With so many miners and so much action happening within the vicinity, it was only natural for a town to be born; 1905 saw the birth of Chloride City. The town was situated in a saddle, 4,800 feet above Death Valley. During winter months this area of the Funeral Mountains had its share of cold blistering wind, and even snow. There was no water available locally for the miners and mines, it was packed in from three miles away at Keane Springs. Lumber for the building of structures was also packed in from up to 10 miles away.
Despite having little in the way of businesses or conveniences, it was thought that Chloride City may become the next boom town. The few businesses that did exist where a blacksmith shop, an assay office, a cookhouse, and a bunkhouse.
In April of 1906, the San Francisco earthquake and fire occurred, this caused a scare in the mining industry, as it was unsure what kind of financial crisis an event of this magnitude would cause. Little work was done during April and May, and by June the only company operating at Chloride Cliff was the Death Valley Mining and Milling Company.
For George Franklin, this was the end of the road. He sold his mine, and claims that had been in his family since 1871, to a Pittsburgh based mining outfit for a reported sum of $150,000.00. Death Valley Mining and Milling, as well as the other companies that had been working the area all folded in July, and all the mines went idle.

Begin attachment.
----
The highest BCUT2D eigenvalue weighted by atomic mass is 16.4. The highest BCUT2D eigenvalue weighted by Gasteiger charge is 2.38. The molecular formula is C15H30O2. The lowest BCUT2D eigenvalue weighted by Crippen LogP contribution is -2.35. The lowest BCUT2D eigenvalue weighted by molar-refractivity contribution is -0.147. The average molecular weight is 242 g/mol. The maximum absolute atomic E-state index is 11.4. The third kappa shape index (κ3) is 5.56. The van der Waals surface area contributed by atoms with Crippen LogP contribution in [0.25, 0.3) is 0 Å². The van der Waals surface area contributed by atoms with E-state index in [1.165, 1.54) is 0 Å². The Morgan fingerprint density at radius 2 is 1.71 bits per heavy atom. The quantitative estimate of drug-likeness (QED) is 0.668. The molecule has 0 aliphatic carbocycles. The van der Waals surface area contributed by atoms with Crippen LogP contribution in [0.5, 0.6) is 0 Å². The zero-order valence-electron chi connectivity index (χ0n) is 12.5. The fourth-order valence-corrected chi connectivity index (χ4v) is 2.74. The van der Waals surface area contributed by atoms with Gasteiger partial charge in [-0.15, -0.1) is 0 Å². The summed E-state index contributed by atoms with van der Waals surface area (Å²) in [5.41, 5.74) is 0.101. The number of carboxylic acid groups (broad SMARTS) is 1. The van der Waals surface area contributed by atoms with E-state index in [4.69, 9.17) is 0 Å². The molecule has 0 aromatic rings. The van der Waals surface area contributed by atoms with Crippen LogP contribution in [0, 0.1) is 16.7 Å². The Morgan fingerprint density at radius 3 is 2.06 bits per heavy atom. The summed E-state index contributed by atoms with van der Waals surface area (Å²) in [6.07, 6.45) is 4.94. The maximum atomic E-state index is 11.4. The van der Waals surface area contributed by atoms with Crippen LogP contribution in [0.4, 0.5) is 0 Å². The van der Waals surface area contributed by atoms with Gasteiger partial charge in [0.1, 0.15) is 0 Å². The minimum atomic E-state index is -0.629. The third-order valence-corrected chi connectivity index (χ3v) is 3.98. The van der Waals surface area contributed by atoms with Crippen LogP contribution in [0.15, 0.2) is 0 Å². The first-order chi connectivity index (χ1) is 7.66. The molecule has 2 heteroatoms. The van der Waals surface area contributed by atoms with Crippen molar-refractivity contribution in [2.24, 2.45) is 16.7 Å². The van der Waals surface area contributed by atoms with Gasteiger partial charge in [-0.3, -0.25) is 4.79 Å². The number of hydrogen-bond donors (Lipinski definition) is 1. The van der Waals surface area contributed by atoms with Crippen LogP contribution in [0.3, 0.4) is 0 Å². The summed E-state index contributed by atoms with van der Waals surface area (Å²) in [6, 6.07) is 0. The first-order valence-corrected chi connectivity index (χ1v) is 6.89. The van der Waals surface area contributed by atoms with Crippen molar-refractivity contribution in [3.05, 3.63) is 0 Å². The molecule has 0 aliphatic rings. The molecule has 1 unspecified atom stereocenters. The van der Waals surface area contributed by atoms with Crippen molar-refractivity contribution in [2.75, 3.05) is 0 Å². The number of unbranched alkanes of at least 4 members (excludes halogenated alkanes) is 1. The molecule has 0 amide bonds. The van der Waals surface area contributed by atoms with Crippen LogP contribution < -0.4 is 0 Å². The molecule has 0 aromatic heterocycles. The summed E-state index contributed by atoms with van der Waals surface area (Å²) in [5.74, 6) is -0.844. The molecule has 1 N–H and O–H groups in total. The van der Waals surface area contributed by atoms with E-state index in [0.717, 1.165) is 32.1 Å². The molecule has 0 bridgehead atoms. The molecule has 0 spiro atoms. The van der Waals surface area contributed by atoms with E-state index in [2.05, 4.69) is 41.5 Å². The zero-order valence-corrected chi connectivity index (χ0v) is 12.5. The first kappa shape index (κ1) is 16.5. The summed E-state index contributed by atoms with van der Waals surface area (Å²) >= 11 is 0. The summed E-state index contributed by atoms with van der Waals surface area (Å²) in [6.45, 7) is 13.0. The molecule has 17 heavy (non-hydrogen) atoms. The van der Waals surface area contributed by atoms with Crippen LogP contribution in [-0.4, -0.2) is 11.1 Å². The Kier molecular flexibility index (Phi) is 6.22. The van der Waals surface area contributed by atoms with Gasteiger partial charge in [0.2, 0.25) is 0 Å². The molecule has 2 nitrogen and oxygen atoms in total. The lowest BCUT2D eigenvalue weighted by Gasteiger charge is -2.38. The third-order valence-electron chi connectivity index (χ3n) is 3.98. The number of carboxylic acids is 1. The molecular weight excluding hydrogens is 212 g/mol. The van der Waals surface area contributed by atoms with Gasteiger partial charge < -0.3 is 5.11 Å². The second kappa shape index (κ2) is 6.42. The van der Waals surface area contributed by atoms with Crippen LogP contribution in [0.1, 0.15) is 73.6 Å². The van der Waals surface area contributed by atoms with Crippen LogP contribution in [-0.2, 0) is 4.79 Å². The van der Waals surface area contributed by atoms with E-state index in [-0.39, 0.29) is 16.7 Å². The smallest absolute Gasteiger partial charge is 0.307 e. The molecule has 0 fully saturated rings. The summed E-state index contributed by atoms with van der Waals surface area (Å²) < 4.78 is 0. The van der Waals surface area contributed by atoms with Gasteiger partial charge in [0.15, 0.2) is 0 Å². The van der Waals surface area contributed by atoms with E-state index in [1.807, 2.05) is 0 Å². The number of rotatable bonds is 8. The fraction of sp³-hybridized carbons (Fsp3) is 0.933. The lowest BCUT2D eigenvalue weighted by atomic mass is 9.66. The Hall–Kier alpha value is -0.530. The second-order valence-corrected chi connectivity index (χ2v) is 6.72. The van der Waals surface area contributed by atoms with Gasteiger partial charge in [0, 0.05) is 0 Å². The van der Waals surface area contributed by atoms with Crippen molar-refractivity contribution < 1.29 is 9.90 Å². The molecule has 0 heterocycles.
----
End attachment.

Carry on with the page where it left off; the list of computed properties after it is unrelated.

Chloride City and it’s mines became a ghost town by mid-1906 and remained that way until the end of 1909. During this long hiatus all the Chloride Cliff mines had been consolidated and purchased by Pennsylvania based company, Pennsylvania Mining and Leasing Company. The Pennsylvania company had much success with the Chloride mines, they expanded the operation regularly, but by April of 1911, they had done so much expansion that they didn’t have a clue what their next move was. So they sold it…
J. Irving Crowell, of London was the purchaser. Crowell did little work after the purchase, mostly just the required annual assessment work. The mines of the Chloride Cliff, lied almost idle until 1928 when Crowell sold to Louis McCrea, of Beatty, NV.
McCrea, worked the mines for a short period before leasing the mines to the newly formed, Chloride Cliff Mining & Milling Company. The new company had big plans, but as usual, didn’t follow through.
Small amounts of mining took place for the next thirteen years, but all operations appear to have come to a stop in 1941, and Chloride City and it’s mines would slip into history.
Today very little remains of Chloride City, a few old cabins hang on by a needle thread, most have been reduced to nothing more than a pile of old boards. The mines have been sealed by the National Park Service for our safety (sarcasm). The grave site of James McKay, a man that nobody knows anything about sits lonely at the old town site.
The most impressive thing at Chloride City today are the spectacular views of Death Valley, that rival those of Dante’s Peak and Aguereberry Point, and the somewhat scary, yet thrilling road that leads you there.